A 7 year old boy and a 4 month old baby girl are raped and already blame is put upon the other victims of this horrific crime - the parents.
The comments made by the general public who lament South Africa's "sick society" in the wake of such crimes don't seem to realise that they themselves are just as guilty of creating another aspect of a sick society, namely that of racism through stereotyping.
To me, it is sickening to see the parents being accused of being too drunk to prevent the kidnap and rape of the children from their home when the only "crime" the parents have really committed is to be poor, coloured and living in a farming community. It is widely known that alcoholism is a huge problem in the Cape's farming communities but generalising that it is the case in every single home in those communities causes problems in itself.
Commentators are seen calling for the parents to stand trial for allowing this crime to happen, as if having to live for the rest of your life knowing you couldn't protect your child from a horrific crime wasn't punishment enough for them? Whether the parents were drunk or not is actually besides the point, as it takes focus away from the actual cause of the crime itself - The Rapist.
This is not to mention the fact that there are plenty of other types of cases that occur on a daily basis where intruders break into homes while the residents sleep and manage to either steal valuables or wake the residents with guns held to their heads. Yet we don't see similar conclusions being drawn with regards to why those people didn't wake up and become aware of the intruders. The sobriety of the middle and upper classes seems somehow meaningless, as if they are more deserving of the role of victim.
I work regularly with women from diverse backgrounds who are becoming mothers either for the first time, or even the 5th or 6th time. I usually meet them in the throes of labour on crowded government hospital maternity wards, as I help guide them through each contraction, offering them sips of water and mopping sweat from their brows in between. I'm also there as that mother lifts that baby she's just worked so hard for into her arms and kisses him or her for the first time. I see the future South African society as they take their first breaths - and I feel honoured to do so.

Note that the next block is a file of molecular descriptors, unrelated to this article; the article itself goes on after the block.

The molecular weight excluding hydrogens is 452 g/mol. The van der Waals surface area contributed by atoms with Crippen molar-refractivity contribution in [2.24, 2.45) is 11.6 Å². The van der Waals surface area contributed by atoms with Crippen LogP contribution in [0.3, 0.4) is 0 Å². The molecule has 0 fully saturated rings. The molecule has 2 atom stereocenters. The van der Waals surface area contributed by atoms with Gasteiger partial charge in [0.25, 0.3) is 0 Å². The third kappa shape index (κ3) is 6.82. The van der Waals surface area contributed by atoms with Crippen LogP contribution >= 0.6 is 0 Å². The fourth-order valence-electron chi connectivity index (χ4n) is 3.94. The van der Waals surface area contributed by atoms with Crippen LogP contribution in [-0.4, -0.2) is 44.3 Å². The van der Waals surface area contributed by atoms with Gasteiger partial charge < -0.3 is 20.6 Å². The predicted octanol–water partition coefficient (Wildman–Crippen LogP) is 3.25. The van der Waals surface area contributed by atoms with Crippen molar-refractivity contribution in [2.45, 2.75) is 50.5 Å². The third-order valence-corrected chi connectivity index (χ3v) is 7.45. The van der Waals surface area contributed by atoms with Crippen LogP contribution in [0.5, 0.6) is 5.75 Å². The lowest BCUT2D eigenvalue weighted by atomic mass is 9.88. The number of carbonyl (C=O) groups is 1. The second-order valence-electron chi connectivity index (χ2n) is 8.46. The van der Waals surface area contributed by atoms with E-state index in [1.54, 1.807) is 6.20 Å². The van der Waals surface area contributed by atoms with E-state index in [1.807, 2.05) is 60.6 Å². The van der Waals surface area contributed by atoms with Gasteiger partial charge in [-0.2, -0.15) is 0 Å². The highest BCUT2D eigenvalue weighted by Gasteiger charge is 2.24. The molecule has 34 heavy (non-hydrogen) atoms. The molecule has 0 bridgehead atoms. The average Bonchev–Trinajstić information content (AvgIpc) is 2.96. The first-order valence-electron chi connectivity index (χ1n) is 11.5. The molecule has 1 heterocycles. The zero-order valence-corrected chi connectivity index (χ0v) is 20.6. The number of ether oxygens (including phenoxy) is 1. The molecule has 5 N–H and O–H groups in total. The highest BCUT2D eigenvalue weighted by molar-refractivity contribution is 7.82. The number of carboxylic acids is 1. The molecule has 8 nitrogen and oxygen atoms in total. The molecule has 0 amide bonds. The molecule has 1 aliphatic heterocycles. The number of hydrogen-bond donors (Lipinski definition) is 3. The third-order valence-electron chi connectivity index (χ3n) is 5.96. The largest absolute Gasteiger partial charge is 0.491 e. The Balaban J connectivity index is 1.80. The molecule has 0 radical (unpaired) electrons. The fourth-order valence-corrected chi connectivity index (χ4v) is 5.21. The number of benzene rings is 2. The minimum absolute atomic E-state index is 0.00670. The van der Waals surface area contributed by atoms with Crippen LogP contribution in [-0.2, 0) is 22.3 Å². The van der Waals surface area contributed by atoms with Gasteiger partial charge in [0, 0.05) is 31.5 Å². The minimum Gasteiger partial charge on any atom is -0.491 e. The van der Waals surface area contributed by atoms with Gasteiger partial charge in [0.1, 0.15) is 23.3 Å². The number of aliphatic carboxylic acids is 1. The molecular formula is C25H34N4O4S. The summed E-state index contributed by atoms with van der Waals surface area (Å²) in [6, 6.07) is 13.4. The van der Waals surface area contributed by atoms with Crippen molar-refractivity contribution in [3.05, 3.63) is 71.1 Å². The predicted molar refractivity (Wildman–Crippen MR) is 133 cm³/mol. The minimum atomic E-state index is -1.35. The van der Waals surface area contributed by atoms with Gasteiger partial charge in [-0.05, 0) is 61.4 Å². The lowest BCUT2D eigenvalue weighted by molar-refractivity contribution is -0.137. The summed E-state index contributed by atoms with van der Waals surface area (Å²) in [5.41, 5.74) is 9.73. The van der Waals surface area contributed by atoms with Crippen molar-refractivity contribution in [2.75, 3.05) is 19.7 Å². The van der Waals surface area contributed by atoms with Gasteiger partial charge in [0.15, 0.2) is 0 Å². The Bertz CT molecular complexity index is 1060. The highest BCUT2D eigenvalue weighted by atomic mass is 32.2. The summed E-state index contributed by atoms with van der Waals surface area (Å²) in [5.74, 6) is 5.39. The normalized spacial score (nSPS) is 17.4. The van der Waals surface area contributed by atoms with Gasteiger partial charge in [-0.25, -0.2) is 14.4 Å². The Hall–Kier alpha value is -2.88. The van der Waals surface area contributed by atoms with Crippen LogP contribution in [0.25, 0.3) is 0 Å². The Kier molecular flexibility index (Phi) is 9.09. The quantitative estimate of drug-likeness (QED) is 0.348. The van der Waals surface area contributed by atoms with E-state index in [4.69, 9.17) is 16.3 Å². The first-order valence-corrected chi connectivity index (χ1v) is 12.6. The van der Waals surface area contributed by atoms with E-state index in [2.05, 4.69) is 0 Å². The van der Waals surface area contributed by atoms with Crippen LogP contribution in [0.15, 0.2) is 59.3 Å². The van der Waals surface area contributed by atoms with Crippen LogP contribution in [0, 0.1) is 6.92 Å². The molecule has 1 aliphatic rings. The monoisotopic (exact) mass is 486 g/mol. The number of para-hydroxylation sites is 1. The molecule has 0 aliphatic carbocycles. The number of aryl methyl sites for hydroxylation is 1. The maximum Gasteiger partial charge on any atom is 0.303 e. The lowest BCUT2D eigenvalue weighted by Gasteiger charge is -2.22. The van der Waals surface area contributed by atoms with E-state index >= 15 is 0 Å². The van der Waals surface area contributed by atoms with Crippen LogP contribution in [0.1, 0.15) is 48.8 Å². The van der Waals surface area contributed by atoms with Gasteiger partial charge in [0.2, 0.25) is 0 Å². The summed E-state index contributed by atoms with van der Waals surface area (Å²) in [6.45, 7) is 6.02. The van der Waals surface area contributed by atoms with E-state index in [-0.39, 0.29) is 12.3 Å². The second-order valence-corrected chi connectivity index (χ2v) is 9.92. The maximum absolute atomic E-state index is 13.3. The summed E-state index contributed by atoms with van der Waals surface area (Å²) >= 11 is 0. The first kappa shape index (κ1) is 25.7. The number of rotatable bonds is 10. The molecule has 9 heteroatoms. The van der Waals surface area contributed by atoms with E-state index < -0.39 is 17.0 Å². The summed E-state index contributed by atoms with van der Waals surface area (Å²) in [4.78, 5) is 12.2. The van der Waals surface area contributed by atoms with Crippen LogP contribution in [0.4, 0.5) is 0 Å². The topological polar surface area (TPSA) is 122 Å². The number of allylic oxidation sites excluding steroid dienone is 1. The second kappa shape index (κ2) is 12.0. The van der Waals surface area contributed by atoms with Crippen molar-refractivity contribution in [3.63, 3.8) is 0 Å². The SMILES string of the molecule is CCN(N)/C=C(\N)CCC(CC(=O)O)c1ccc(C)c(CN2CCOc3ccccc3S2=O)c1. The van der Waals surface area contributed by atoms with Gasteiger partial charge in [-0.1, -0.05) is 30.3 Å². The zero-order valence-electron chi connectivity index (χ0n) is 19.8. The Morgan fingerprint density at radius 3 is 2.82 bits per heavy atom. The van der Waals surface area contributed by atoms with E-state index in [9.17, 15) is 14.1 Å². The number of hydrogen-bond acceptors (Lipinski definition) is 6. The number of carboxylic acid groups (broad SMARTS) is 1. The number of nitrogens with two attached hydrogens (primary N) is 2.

I can honestly say that the love a mother has for her child is there, whether she comes from wealthy home in the Constantia Hills or the smallest shack in Khayelitsha township. I've seen it with my own eyes on an almost daily basis. That mother hurts the same, and feels the same sadness, when she hasn't been able to protect her child.
As with the commentators on issues such as rape, I see the same kind of stereotyping from colleagues working in maternity healthcare. When a woman cries out in pain, a colleague might chastise her to be silent because she "enjoyed putting the baby in there in the first place" so she needs to pay the price for this.
The implication is that the mother is essentially seen as a slut who couldn't keep her legs together, whether the pregnancy is a result of a rape or she's a married woman who wanted to start a family. The comments are often made based on the colour or the woman's skin, or the community she is from - even when the care provider is from the same community. Clearly this is a sickness that we all have, even when it comes to the sections of our society that we most closely identify with.
The only real sickness we have in our society is perpetuating stereotypes and not treating each other with the same compassion as we would like to be treated. The parents of the children who were raped deserve the same compassion as the immediate victims, not our judgement, stereotyping and blame. They feel just the same as you would if it was your child who was raped, it's just their circumstances that are different and they don't have the same financial ability to get the help they need to deal with such a tragedy.
So go and hug your children tight, and try and look at those less fortunate not as the stereotype but as a fellow parent trying to do the best they can for their children.
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